If humanity’s priorities were measured in terms of construction costs, they would be categorized as awe of God, the future of physics, and the making of computer chips.
The building complex around the Great Mosque of Mecca is considered the most expensive construction modern times, although the cost of the international thermonuclear experimental reactor in France may exceed it once completed.
But the third most expensive building is almost certainly the huge semiconductor factory is being built by TSMC in Taiwan for approximately $ 20 billion. When the facility goes into operation next year, it will contain clean rooms the size of 22 soccer fields, in which silicon chips will be produced in dimensions that redefine the meaning of wafer-thin. At just 3 nanometers, TSMC’s wafers are as thick as their length Fingernail grows in three seconds.
These huge investments underscore the almost insatiable demand for computer chips, the dominance of Taiwanese chipmakers, and the sophistication of modern manufacturing. TSMC’s chips power everything from the latest Apple iPhones to medical devices F-35 fighter aircraft, Accounting for about 55 percent of global semiconductor sales.
But the manufacture of semiconductors is also becoming a geopolitical imperative. As part of pressure on China’s technology industry, the US has put pressure on TSMC to stop supplying Huawei, one of its largest customers. China, which spends more on importing computer chips than on oildevelops a semiconductor industry to reduce reliance on overseas suppliers.
The US, Japan and The EU is also stepping up its efforts to develop domestic semiconductor industries as their automakers and computer game companies complain about the lack of supplies. Computer chips are currently competing with vaccines as indispensable resources for any nation-state.
If military capabilities in the past centuries have been based on breech loading rifles, warships, or atomic bombs, in the 21st century it might depend on the smartest use of advanced chips. The central importance of TSMC to the global semiconductor industry is sometimes given as a reason why mainland China might still invade Taiwan. But far greater military and political considerations will determine Beijing’s course of action.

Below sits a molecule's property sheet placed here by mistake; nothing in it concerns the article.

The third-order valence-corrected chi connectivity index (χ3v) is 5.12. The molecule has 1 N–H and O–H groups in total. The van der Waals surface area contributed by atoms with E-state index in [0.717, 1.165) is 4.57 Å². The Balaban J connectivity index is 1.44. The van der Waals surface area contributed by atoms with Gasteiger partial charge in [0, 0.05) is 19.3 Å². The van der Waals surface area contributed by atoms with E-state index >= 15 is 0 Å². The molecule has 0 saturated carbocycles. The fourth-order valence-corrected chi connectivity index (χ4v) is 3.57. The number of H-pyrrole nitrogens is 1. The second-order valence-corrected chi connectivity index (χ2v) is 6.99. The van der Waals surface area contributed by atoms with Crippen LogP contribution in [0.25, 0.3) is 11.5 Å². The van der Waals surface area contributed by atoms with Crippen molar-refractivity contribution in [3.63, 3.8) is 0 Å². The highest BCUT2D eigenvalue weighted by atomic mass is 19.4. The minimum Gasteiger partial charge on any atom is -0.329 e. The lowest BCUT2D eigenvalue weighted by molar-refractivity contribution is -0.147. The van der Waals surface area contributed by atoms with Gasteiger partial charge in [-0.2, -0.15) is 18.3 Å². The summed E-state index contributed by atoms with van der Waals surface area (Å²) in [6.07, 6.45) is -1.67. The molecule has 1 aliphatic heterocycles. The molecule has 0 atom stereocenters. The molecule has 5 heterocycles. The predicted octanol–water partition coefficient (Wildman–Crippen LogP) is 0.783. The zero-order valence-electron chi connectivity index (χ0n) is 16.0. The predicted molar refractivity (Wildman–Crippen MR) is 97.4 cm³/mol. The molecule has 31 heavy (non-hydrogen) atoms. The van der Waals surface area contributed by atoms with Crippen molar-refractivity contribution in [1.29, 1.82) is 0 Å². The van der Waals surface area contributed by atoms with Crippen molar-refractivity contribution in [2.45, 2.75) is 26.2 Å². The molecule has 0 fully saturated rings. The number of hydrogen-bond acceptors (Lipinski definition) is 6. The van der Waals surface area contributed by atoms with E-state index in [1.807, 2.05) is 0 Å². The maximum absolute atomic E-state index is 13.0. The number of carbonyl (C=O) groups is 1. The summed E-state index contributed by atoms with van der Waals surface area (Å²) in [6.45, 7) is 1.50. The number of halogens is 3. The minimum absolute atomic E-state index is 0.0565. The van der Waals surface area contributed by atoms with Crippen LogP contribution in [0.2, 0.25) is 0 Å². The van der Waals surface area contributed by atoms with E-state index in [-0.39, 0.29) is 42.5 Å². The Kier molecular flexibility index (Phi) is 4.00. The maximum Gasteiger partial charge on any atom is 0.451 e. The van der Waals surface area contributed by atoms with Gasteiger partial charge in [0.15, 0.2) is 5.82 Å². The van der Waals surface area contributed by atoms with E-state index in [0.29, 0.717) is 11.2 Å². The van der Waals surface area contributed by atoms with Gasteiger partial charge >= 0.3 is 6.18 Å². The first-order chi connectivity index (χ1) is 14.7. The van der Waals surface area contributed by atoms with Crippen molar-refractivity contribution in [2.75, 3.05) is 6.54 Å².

In every way, TSMC is an exceptional company taking advantage of overinvestment from its competitors. It just announced that Investments will continue to increase between $ 25 billion and $ 28 billion this year as it’s difficult to grow capacity fast enough to meet demand. During one Profit call in the last monthCC Wei, CEO of TSMC, said the rising sales of smartphones and high-performance computers, as well as the adoption of 5G mobile technology, are fueling demand for the top of the company Logic chips. “We believe 5G is a multi-year megatrend that enables a world where digital computing is increasingly ubiquitous,” he said.
Most other semiconductor companies have the race to make 3nm chips because of the stratospheric costs. With its huge investments, technological expertise, supplier network and support from the Taiwanese government, it will now be difficult for any rival to catch up with TSMC. Only Samsung from South Korea is visible in the rearview mirror.
“What sets TSMC apart from other foundries is its risk tolerance and ability to execute. It’s an incredible business model, ”said Brett Simpson, tech analyst at Arete, an independent research firm. “The market is heading for a dominant player and a subscale player who are hanging out there and doing very well.”
The bigger concern for TSMC is geopolitical tension between the US and China. With two production facilities in China, one in the US state Washington and another planned in ArizonaTSMC has hedged its bets. But like many other companies in a rapidly polarizing world, it is forced to choose.
Shelley Rigger, professor at Davidson College in North Carolina and author of Why Taiwan matterssays US pressure on China only reinforces Beijing’s determination to become self-sufficient in semiconductor manufacturing: “China has an infinite amount of money to tackle a problem like this and no qualms about what needs to be done.”
Taiwan has long feared that the world could be divided into China-dominated red supply chains US-focused blue supply chainsEndangering relations with its largest trading partner or its most important strategic ally. The island’s room for maneuver becomes as thin as TSMC’s wafers.